Wednesday, January 22, 2014
NAMES OF THE GAME: RAZOR SHINES
With the right name comes fame.
Willie, Mickey and the Duke.
Pumpsie, Heinie and the Boof?
Names of the Game rarely will be about those with Hall of Fame ability. It will be about those with unforgettable names, the Dirk Digglers of the diamond, so to speak.
So what better player to begin with than Razor Shines, recognized in 2009 by Maxim magazine as having "The Most Bad-Ass Name of All-Time''? Please let that be etched on his tombstone.
A name as cutting edge as his certainly enabled this 1986 Topps card to jump out of the packs and off pages back then. It also got me thinking about creating a names of the game collection. Never did, but this feature will be the next best thing.
Shines was the second Razor to play in the majors after the Tigers' Ralph Overton "Razor'' Ledbetter, who pitched one inning of one game in 1915. Interestingly, Shines, initially a catcher, also pitched one inning of one game in 1985.
While he might have been out of place throwing pitches, he most definitely has a name suited for throwing punches, right up there with Clubber Lang, but there's nothing Hollywood about the Razor name's origin.
Anthony Razor Shines is a third-generation Razor. In a New York Times story from '09, he said he doesn't know the story behind his middle name but nonetheless passed it down to his son, Devon Razor Shines, who was drafted by the White Sox in '07.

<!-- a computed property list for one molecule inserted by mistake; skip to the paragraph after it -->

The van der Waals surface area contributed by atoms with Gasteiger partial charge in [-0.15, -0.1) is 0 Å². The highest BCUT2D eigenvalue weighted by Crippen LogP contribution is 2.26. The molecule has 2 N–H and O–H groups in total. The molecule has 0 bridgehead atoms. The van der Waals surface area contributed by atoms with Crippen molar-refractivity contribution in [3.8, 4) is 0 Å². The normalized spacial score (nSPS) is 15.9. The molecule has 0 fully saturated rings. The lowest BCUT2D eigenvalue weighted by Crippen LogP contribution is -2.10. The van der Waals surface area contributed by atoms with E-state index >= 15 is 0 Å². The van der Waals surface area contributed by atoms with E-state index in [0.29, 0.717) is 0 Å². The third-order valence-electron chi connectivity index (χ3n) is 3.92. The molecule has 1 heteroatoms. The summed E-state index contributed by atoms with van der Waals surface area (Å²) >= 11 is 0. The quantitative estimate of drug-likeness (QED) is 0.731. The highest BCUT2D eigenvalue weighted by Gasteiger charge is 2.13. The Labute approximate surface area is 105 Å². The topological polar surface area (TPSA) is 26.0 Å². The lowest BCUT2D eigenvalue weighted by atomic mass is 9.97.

Unfortunately for Anthony, he never made a name for himself in the majors. He was basically a career minor-leaguer, playing with the Expos briefly from '83-'85 and in '87. With perennial All-Star Gary Carter blocking his path, he was moved to third base, but that door shut with eventual All-Star Tim Wallach's arrival in '82. A switch to first was in order, but around that time Andres Galarraga began building his All-Star resume.
In only 88 major-league plate appearance, primarily as a pinch-hitter, Razor batted .185 and drove in five runs. He also played a little outfield. Imagine if he would've gotten the chance to perform at an All-Star level: MLB sponsor Gillette would've had the perfect pitchman.
"Take it from me, the Gillette Trac II is twin-blade smooth and will give you the closest thing to a perfect shave or my name's not Razor Shines!''
What might have been. What did happen is Razor went on to become a minor-league manager and major-league coach. He was recently named manager for Chattanooga, the Dodgers' Double-A affiliate, for the upcoming season.
This was his only Topps issue. Credit Donruss for his rookie card in '85, which turns out to be an uncorrected error card. The Baseball Encyclopedia listed an "Anthony Raymond Shines,'' nickname "Razor,'' and Donruss ran with it on the back.
These would be his only two major-league cards. A shame, really. I could've gotten use to opening packs and reading his name a lot more often.